sshd gets the stdout of the remote shell (and children like
sleep) and stderr via two pipes (and also sends the client's input via another pipe).
sshd does wait for the process in which it has started the user's login shell, but also, after that process has terminated waits for eof on the stdout pipe (not the stderr pipe in the case of openssh at least).
And eof happens when there's no file descriptor by any process open on the writing end of the pipe, which typically only happens when all the processes that didn't have their stdout redirected to something else are gone.
When you use
sshd doesn't use pipes. Instead, all the interaction (stdin, stdout, stderr) with the remote shell and its children are done using one pseudo-terminal pair.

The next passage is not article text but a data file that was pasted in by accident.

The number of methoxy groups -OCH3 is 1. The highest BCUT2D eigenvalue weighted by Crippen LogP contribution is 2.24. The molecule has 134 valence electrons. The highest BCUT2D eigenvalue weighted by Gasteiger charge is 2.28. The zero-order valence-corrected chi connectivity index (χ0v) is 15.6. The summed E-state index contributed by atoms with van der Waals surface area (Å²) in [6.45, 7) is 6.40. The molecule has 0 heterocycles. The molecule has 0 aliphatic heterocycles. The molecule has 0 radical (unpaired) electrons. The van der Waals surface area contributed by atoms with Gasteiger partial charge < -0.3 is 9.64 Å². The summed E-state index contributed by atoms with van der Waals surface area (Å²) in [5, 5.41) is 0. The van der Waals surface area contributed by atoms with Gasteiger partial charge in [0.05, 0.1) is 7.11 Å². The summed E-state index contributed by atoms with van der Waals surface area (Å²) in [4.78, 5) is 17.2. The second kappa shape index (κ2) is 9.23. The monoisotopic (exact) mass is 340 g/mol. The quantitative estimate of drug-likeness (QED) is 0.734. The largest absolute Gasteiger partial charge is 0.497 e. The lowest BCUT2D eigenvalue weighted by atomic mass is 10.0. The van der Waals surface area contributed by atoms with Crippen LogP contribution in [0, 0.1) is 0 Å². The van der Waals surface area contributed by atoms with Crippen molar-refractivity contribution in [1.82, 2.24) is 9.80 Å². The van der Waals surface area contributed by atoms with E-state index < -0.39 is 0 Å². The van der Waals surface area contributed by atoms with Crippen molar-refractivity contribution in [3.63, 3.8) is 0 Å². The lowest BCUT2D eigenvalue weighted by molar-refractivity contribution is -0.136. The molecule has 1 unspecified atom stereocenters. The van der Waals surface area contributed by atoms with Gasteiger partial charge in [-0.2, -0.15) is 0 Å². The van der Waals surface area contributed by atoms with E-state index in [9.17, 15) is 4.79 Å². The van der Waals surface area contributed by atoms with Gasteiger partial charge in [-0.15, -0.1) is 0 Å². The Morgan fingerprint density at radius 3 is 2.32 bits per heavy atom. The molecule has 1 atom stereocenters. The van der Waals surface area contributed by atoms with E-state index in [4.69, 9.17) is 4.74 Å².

With a pseudo-terminal pair, for
sshd interacting with the master side, there's no similar eof handling or any way to know if there are still processes with fds open to the slave side of the pseudo-terminal, so it just waits for the termination of the process in which it executed the login shell of the remote user and then exits.
Upon that exit, the master side of the pty pair is closed which means the pty is destroyed, so processes controlled by the slave will receive a SIGHUP (which by default would terminate them).